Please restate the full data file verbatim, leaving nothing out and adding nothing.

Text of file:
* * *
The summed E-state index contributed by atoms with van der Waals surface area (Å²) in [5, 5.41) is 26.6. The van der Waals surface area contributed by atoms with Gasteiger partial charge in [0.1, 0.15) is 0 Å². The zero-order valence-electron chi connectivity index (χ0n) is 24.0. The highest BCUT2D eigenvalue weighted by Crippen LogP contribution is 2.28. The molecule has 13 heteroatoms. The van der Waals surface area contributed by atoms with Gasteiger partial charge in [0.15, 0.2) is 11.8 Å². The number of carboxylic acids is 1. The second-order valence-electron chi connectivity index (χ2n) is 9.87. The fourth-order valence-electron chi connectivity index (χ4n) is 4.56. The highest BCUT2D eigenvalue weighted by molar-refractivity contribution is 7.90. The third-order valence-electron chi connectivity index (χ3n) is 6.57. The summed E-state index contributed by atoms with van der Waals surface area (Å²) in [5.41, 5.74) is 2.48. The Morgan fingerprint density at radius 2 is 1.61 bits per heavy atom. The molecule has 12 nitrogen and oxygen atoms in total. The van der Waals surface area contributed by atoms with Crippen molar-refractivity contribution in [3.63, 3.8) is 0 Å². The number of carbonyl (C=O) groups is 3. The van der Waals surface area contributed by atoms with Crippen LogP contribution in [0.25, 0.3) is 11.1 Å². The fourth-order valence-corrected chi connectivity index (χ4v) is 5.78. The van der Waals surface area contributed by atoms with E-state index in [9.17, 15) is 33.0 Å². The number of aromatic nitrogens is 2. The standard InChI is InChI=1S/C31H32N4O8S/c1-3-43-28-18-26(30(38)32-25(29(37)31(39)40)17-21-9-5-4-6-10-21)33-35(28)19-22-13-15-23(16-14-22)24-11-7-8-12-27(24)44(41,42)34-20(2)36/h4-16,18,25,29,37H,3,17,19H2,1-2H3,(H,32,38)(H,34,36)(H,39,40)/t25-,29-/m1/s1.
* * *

The summed E-state index contributed by atoms with van der Waals surface area (Å²) in [5, 5.41) is 26.6. The van der Waals surface area contributed by atoms with Gasteiger partial charge in [0.1, 0.15) is 0 Å². The zero-order valence-electron chi connectivity index (χ0n) is 24.0. The highest BCUT2D eigenvalue weighted by Crippen LogP contribution is 2.28. The molecule has 13 heteroatoms. The van der Waals surface area contributed by atoms with Gasteiger partial charge in [0.15, 0.2) is 11.8 Å². The number of carboxylic acids is 1. The second-order valence-electron chi connectivity index (χ2n) is 9.87. The fourth-order valence-electron chi connectivity index (χ4n) is 4.56. The highest BCUT2D eigenvalue weighted by molar-refractivity contribution is 7.90. The third-order valence-electron chi connectivity index (χ3n) is 6.57. The summed E-state index contributed by atoms with van der Waals surface area (Å²) in [5.41, 5.74) is 2.48. The Morgan fingerprint density at radius 2 is 1.61 bits per heavy atom. The molecule has 12 nitrogen and oxygen atoms in total. The van der Waals surface area contributed by atoms with Crippen molar-refractivity contribution in [3.63, 3.8) is 0 Å². The number of carbonyl (C=O) groups is 3. The van der Waals surface area contributed by atoms with Crippen LogP contribution in [0.25, 0.3) is 11.1 Å². The fourth-order valence-corrected chi connectivity index (χ4v) is 5.78. The van der Waals surface area contributed by atoms with E-state index in [9.17, 15) is 33.0 Å². The number of aromatic nitrogens is 2. The standard InChI is InChI=1S/C31H32N4O8S/c1-3-43-28-18-26(30(38)32-25(29(37)31(39)40)17-21-9-5-4-6-10-21)33-35(28)19-22-13-15-23(16-14-22)24-11-7-8-12-27(24)44(41,42)34-20(2)36/h4-16,18,25,29,37H,3,17,19H2,1-2H3,(H,32,38)(H,34,36)(H,39,40)/t25-,29-/m1/s1.